Until reading this book it never really occurred to me that that was an option. I felt a sudden release of tension when I came across this advice as if a bubble just burst or I took a deep breath after being underwater for so long. It is so much easier to turn toward myself than to turn away. I guess until now I had always thought it was selfish or silly to feel compassion for myself when I get frustrated or anxious. I thought that would make me weak, that it’d be like babying myself. In the past, I was only able to illicit this type of response from myself in the most dire of circumstances, when I felt I truly had no one. Now I can see that it is the only way to truly move on from negative feelings big or small.

Earlier today I noticed my chest getting tight as I thought about someone I intensely disliked. Normally that would have started a cascade of justifications in my inner dialogue. I would have been mulling over the reasons this person deserved my hatred and all the different ways they were an inconvenience to my day. Instead of engaging in those thoughts, this time I stepped back from my anger. I felt the negative way my body physically felt in response to this emotion and I comforted myself. I thought quietly in my head, “I am sorry that you are feeling this way, Rachel.” And just like that I felt better. It was truly inspiring.

I know that these things take years to fully become enmeshed in our consciousness, but I already feel so motivated to practice these new skills. The last few days I have been working on loving-kindness meditation instead of just mindfulness meditation. It has renewed my passion for my practice. I truly look forward to spending those brief fifteen minutes each day to give myself unconditional love and support. It has been so rejuvenating that I’ve even contemplated increasing my sitting time or resolving to meditate more than once a day.

I hope that you will check out Christopher Germer’s book for yourselves. It is definitely worth the read. Now I am able to respond to myself with gentle awareness and compassion not only in times of intense despair but in small moments I notice myself struggling with throughout the day. I cannot wait to see where this insight in my practice takes me. I hope that you will join me on this path to inner peace and loving acceptance of self. I am sending you all the love and encouragement I can offer, and I am also finally offering the same to myself. ♥

 

Promoting Loving-Kindness & Mindfulness Instead of Veganism

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When I first became vegan I was extremely motivated to push others to become vegan as well. I did this by sharing the unbelievable information that I had been exposing myself to. I shared videos, scholarly articles, statistics, quotes, and powerful personal statements about my transformation and new perspectives regarding animal agriculture and carnism. It is even the reason I began this blog. I was certain that if others only knew about the things I had learned that they would have no choice but to eliminate meat and dairy from their diets in order to alleviate their cognitive dissonance between being a good person and participating in the ending of innocent lives.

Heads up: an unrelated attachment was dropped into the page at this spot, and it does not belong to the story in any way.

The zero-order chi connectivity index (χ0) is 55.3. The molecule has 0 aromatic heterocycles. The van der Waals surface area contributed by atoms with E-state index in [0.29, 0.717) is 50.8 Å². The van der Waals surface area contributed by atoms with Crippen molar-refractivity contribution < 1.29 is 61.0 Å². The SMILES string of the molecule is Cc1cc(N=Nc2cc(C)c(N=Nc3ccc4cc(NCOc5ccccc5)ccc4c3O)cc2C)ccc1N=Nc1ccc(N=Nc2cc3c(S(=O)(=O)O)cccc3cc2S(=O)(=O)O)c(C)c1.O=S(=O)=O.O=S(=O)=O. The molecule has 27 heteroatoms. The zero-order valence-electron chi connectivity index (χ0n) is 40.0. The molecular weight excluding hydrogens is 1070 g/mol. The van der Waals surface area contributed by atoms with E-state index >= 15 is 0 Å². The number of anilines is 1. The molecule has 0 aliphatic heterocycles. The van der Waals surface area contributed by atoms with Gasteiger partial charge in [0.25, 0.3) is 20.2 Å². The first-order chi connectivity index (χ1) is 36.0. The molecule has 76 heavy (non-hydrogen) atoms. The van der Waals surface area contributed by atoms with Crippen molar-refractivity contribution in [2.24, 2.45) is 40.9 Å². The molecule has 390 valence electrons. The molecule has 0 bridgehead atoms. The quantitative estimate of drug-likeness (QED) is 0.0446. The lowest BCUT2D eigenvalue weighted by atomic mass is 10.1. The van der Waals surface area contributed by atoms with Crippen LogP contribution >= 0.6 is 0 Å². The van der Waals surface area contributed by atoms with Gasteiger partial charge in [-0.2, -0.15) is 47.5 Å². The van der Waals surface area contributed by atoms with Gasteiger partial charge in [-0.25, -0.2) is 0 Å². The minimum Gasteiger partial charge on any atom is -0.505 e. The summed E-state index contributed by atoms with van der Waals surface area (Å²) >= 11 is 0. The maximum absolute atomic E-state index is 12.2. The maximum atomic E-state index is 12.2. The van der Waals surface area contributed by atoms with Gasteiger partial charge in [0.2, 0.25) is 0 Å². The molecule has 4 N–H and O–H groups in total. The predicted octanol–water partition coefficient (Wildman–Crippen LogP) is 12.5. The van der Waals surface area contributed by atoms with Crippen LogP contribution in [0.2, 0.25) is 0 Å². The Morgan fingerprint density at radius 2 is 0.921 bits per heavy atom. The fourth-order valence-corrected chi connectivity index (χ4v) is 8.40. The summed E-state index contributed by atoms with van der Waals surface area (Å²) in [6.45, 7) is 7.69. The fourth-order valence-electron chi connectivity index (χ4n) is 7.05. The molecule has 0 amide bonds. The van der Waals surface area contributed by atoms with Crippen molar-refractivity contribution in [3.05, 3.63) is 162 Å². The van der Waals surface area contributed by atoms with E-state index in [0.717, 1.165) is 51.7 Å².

I quickly became disheartened and emotionally exhausted in this fight. I couldn’t believe the backlash I received. So many people felt attacked and angered by what I thought were straight forward facts. I got into argument after argument with people online desperately trying to change their minds or at least the minds of those reading the exchange. Yet, I never really felt as though I was getting anywhere even though some of my more open minded friends did contact me and tell me that they were inspired to transition to veganism because of me. I was continuously being eaten up inside by my own resentments and disgust with humanity for all the atrocities it refused to acknowledge.

As this strenuous and emotional effort began to overwhelm me, I had to reevaluate my actions in order to preserve my sanity and emotional wellbeing. I felt immense guilt about not putting enough energy into fighting for the animals of this earth that I dearly loved. I just didn’t know how I could make a difference on their behalf. I turned to working on myself through mindfulness and meditation. These practices have recently led me to a powerful realization.

Instead of directly encouraging others to accept that their current lifestyle includes cruelty and that they need to change, I’ve decided to take a different approach. I remember watching a video by Gary Yourofsky where he explained that it didn’t matter how aggressive or gentle you were with your activism. People would listen to you when they were ready. So how can we get others ready to listen?